Royster Case Study

Huang - Front

The lighting plan for this beautiful project employed a number of lighting techniques. On the front of the house, uplighting mounted very close to the house and directed straight upward was chosen to accentuate the texture of the stone exterior. A softer, more diffused washlighting application was chosen for under the window boxes to create a more horizontal effect. The uplighting of the evergreen trees in the foundation plantings was specified to soften the overall effect and provide contrast to the home’s stone exterior. The crape myrtle toward the front of the lawn was illuminated with uplights to incorporate more of the home’s landscaping into the lighting scheme and to provide depth and context.

  • Huang - Rear 2
  • Huang - Rear 1

The two large hardwood trees along the back of the project were “blown up” with 22,000 lighting candlepower each. While not clearly shown in the photography, the effect is that not only are the tree trunks accentuated, but the tree canopies are fully illuminated as well. It’s a spectacular effect, not only from this vantage point, but also when looking at the home at night from the front of the dwelling. The lighted tree canopies draw the eye forward, providing visual depth and interest.

Softer, lower light canopies were provided by uplighting selected smaller specimen trees, providing variety and layers of light. Varying lamp wattages and beam spreads were selected to best accentuate specific landscaping features and to create greater visual interest.

The homeowners obviously have invested a lot into creating a backyard oasis that is intended to be fully used and enjoyed. To ensure safe nighttime pedestrian travel, lighting for the steps and patio had to be addressed. The steps are illuminated with small, wall-mounted downlights. A decorative pathlight fixture was installed at the base of the steps and another along the walkway on the right. The patio surface itself is lighted by a moonlight fixture mounted on the back of the house.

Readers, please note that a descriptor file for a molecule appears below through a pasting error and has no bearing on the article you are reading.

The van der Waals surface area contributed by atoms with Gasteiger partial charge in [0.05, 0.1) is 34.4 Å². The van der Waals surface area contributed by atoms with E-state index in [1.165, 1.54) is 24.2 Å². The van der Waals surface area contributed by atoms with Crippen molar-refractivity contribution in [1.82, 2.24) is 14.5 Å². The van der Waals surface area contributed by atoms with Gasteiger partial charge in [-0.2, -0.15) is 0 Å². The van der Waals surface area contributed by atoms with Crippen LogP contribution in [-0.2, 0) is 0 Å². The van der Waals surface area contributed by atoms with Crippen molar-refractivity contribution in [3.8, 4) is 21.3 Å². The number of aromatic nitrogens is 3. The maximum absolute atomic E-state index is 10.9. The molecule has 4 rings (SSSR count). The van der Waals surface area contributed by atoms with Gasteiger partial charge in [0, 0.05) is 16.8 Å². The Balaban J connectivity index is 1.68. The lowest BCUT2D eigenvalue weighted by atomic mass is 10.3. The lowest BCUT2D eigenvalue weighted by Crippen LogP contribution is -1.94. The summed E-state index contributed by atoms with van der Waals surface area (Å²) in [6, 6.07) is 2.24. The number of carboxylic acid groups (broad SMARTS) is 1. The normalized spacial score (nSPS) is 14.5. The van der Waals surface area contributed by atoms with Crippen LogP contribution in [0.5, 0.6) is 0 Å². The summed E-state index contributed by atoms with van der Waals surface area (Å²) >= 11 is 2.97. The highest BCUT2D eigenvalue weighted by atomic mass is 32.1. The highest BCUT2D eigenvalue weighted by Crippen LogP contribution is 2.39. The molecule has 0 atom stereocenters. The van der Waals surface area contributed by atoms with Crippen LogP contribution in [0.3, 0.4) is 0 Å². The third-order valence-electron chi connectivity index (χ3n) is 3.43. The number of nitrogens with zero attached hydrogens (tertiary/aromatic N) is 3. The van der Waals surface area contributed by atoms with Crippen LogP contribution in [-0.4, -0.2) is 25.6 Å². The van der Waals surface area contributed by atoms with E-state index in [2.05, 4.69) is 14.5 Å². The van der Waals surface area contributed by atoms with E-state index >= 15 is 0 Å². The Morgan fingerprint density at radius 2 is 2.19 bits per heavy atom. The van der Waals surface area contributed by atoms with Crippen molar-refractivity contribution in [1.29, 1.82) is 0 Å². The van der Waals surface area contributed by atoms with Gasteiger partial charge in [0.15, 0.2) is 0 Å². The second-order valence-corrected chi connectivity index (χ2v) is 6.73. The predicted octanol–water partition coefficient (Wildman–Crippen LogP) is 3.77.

The water feature is spectacularly lit with underwater fixtures. The three waterfalls are highlighted with just two fixtures. The lighting accentuates the movement of the falling water and creates a nice play of shadow and light which is an important component of any successful landscape lighting project.

Shadow and light, and a mix of fixture types, wattages, and beam spreads, are what make our lighting projects successful and are hallmarks of a professionally designed landscape lighting system. On this project, there were many landscaping features that could have been lighted, but a judicious eye and a knowledge of the effects of the various landscape lighting lamps and techniques available created the desired shadow and light mix.